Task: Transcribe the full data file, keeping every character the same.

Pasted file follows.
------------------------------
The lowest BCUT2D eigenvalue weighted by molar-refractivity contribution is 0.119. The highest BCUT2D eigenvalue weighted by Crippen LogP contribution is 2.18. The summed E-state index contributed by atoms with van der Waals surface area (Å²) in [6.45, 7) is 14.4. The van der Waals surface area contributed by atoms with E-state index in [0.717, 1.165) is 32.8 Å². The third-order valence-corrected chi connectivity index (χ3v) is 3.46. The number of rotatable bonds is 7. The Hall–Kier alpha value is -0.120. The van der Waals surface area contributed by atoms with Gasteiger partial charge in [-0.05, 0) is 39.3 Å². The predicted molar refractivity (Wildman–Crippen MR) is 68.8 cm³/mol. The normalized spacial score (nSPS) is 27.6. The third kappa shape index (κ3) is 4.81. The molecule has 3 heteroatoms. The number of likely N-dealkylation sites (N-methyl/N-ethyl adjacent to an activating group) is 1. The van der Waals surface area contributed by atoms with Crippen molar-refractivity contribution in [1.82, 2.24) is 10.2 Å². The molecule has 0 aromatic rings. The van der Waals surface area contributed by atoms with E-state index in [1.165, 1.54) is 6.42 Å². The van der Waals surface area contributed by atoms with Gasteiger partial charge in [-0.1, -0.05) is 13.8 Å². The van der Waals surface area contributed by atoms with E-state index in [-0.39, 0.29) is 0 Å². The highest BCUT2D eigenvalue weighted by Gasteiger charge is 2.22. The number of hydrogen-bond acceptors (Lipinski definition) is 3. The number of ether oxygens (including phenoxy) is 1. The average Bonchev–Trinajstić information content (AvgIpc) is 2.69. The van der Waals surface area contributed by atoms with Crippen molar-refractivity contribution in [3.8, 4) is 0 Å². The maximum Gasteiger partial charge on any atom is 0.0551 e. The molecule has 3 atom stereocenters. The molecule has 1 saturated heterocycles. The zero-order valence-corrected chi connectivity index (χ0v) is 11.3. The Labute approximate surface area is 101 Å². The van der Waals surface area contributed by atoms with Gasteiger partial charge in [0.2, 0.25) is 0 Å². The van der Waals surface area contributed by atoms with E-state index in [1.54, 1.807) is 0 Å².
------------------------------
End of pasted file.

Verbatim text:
The lowest BCUT2D eigenvalue weighted by molar-refractivity contribution is 0.119. The highest BCUT2D eigenvalue weighted by Crippen LogP contribution is 2.18. The summed E-state index contributed by atoms with van der Waals surface area (Å²) in [6.45, 7) is 14.4. The van der Waals surface area contributed by atoms with E-state index in [0.717, 1.165) is 32.8 Å². The third-order valence-corrected chi connectivity index (χ3v) is 3.46. The number of rotatable bonds is 7. The Hall–Kier alpha value is -0.120. The van der Waals surface area contributed by atoms with Gasteiger partial charge in [-0.05, 0) is 39.3 Å². The predicted molar refractivity (Wildman–Crippen MR) is 68.8 cm³/mol. The normalized spacial score (nSPS) is 27.6. The third kappa shape index (κ3) is 4.81. The molecule has 3 heteroatoms. The number of likely N-dealkylation sites (N-methyl/N-ethyl adjacent to an activating group) is 1. The van der Waals surface area contributed by atoms with Crippen molar-refractivity contribution in [1.82, 2.24) is 10.2 Å². The molecule has 0 aromatic rings. The van der Waals surface area contributed by atoms with E-state index in [1.165, 1.54) is 6.42 Å². The van der Waals surface area contributed by atoms with Gasteiger partial charge in [-0.1, -0.05) is 13.8 Å². The van der Waals surface area contributed by atoms with E-state index in [-0.39, 0.29) is 0 Å². The highest BCUT2D eigenvalue weighted by Gasteiger charge is 2.22. The number of hydrogen-bond acceptors (Lipinski definition) is 3. The number of ether oxygens (including phenoxy) is 1. The average Bonchev–Trinajstić information content (AvgIpc) is 2.69. The van der Waals surface area contributed by atoms with Crippen molar-refractivity contribution in [3.8, 4) is 0 Å². The maximum Gasteiger partial charge on any atom is 0.0551 e. The molecule has 3 atom stereocenters. The molecule has 1 saturated heterocycles. The zero-order valence-corrected chi connectivity index (χ0v) is 11.3. The Labute approximate surface area is 101 Å². The van der Waals surface area contributed by atoms with Gasteiger partial charge in [0.2, 0.25) is 0 Å². The van der Waals surface area contributed by atoms with E-state index in [1.54, 1.807) is 0 Å².